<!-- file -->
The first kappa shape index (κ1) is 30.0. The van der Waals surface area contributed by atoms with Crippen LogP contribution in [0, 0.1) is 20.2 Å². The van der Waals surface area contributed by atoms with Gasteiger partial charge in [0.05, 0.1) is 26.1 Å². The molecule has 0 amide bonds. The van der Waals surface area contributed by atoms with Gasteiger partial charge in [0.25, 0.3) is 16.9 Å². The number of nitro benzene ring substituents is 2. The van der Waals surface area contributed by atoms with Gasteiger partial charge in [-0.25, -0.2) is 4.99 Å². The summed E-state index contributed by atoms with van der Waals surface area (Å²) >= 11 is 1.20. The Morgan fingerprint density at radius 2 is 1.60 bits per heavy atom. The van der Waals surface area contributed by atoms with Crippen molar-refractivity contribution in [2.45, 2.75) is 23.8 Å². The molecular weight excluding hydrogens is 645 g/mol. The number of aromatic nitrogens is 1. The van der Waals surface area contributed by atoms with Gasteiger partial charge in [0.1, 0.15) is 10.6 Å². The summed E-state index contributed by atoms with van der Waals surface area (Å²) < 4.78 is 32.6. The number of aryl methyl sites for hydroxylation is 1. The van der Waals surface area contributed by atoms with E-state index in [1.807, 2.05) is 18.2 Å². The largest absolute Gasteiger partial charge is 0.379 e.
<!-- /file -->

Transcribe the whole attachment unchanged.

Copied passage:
The first kappa shape index (κ1) is 30.0. The van der Waals surface area contributed by atoms with Crippen LogP contribution in [0, 0.1) is 20.2 Å². The van der Waals surface area contributed by atoms with Gasteiger partial charge in [0.05, 0.1) is 26.1 Å². The molecule has 0 amide bonds. The van der Waals surface area contributed by atoms with Gasteiger partial charge in [0.25, 0.3) is 16.9 Å². The number of nitro benzene ring substituents is 2. The van der Waals surface area contributed by atoms with Gasteiger partial charge in [-0.25, -0.2) is 4.99 Å². The summed E-state index contributed by atoms with van der Waals surface area (Å²) >= 11 is 1.20. The Morgan fingerprint density at radius 2 is 1.60 bits per heavy atom. The van der Waals surface area contributed by atoms with Crippen molar-refractivity contribution in [2.45, 2.75) is 23.8 Å². The molecular weight excluding hydrogens is 645 g/mol. The number of aromatic nitrogens is 1. The van der Waals surface area contributed by atoms with Gasteiger partial charge in [0.1, 0.15) is 10.6 Å². The summed E-state index contributed by atoms with van der Waals surface area (Å²) < 4.78 is 32.6. The number of aryl methyl sites for hydroxylation is 1. The van der Waals surface area contributed by atoms with E-state index in [1.807, 2.05) is 18.2 Å². The largest absolute Gasteiger partial charge is 0.379 e.